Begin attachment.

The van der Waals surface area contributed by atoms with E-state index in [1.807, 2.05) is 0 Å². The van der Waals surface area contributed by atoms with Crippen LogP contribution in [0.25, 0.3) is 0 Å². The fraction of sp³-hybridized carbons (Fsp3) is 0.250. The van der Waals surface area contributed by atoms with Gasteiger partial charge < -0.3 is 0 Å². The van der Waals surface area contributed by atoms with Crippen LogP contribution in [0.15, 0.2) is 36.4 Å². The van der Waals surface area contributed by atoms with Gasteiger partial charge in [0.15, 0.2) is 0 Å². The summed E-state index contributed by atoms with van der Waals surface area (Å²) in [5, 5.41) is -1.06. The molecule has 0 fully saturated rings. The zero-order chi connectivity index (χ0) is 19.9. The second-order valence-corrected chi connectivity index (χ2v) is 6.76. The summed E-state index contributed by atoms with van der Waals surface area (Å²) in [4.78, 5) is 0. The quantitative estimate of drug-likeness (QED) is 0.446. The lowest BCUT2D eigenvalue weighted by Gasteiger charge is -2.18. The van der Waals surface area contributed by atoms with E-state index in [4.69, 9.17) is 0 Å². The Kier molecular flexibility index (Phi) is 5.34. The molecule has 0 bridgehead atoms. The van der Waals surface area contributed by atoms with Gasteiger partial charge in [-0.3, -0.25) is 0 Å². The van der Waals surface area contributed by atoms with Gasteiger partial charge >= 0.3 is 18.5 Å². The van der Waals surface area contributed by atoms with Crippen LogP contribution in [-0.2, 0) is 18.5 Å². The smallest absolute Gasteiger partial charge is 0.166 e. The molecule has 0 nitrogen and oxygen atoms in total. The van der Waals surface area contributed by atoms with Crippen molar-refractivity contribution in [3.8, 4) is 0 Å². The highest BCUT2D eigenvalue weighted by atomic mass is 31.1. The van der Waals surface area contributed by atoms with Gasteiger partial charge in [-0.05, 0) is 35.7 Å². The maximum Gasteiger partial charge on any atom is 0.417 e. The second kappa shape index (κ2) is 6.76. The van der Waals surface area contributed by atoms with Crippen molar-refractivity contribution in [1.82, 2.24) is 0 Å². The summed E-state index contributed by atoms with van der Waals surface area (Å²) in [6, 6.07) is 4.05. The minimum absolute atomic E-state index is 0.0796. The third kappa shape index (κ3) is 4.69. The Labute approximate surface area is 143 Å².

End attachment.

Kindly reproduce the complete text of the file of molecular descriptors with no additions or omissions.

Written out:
The van der Waals surface area contributed by atoms with E-state index in [1.807, 2.05) is 0 Å². The van der Waals surface area contributed by atoms with Crippen LogP contribution in [0.25, 0.3) is 0 Å². The fraction of sp³-hybridized carbons (Fsp3) is 0.250. The van der Waals surface area contributed by atoms with Gasteiger partial charge < -0.3 is 0 Å². The van der Waals surface area contributed by atoms with Crippen LogP contribution in [0.15, 0.2) is 36.4 Å². The van der Waals surface area contributed by atoms with Gasteiger partial charge in [0.15, 0.2) is 0 Å². The summed E-state index contributed by atoms with van der Waals surface area (Å²) in [5, 5.41) is -1.06. The molecule has 0 fully saturated rings. The zero-order chi connectivity index (χ0) is 19.9. The second-order valence-corrected chi connectivity index (χ2v) is 6.76. The summed E-state index contributed by atoms with van der Waals surface area (Å²) in [4.78, 5) is 0. The quantitative estimate of drug-likeness (QED) is 0.446. The lowest BCUT2D eigenvalue weighted by Gasteiger charge is -2.18. The van der Waals surface area contributed by atoms with E-state index in [4.69, 9.17) is 0 Å². The Kier molecular flexibility index (Phi) is 5.34. The molecule has 0 bridgehead atoms. The van der Waals surface area contributed by atoms with Gasteiger partial charge in [-0.3, -0.25) is 0 Å². The van der Waals surface area contributed by atoms with Gasteiger partial charge >= 0.3 is 18.5 Å². The van der Waals surface area contributed by atoms with Crippen LogP contribution in [-0.2, 0) is 18.5 Å². The smallest absolute Gasteiger partial charge is 0.166 e. The molecule has 0 nitrogen and oxygen atoms in total. The van der Waals surface area contributed by atoms with Crippen molar-refractivity contribution in [3.8, 4) is 0 Å². The highest BCUT2D eigenvalue weighted by atomic mass is 31.1. The van der Waals surface area contributed by atoms with Gasteiger partial charge in [-0.05, 0) is 35.7 Å². The maximum Gasteiger partial charge on any atom is 0.417 e. The second kappa shape index (κ2) is 6.76. The van der Waals surface area contributed by atoms with Crippen molar-refractivity contribution in [1.82, 2.24) is 0 Å². The summed E-state index contributed by atoms with van der Waals surface area (Å²) in [6, 6.07) is 4.05. The minimum absolute atomic E-state index is 0.0796. The third kappa shape index (κ3) is 4.69. The Labute approximate surface area is 143 Å².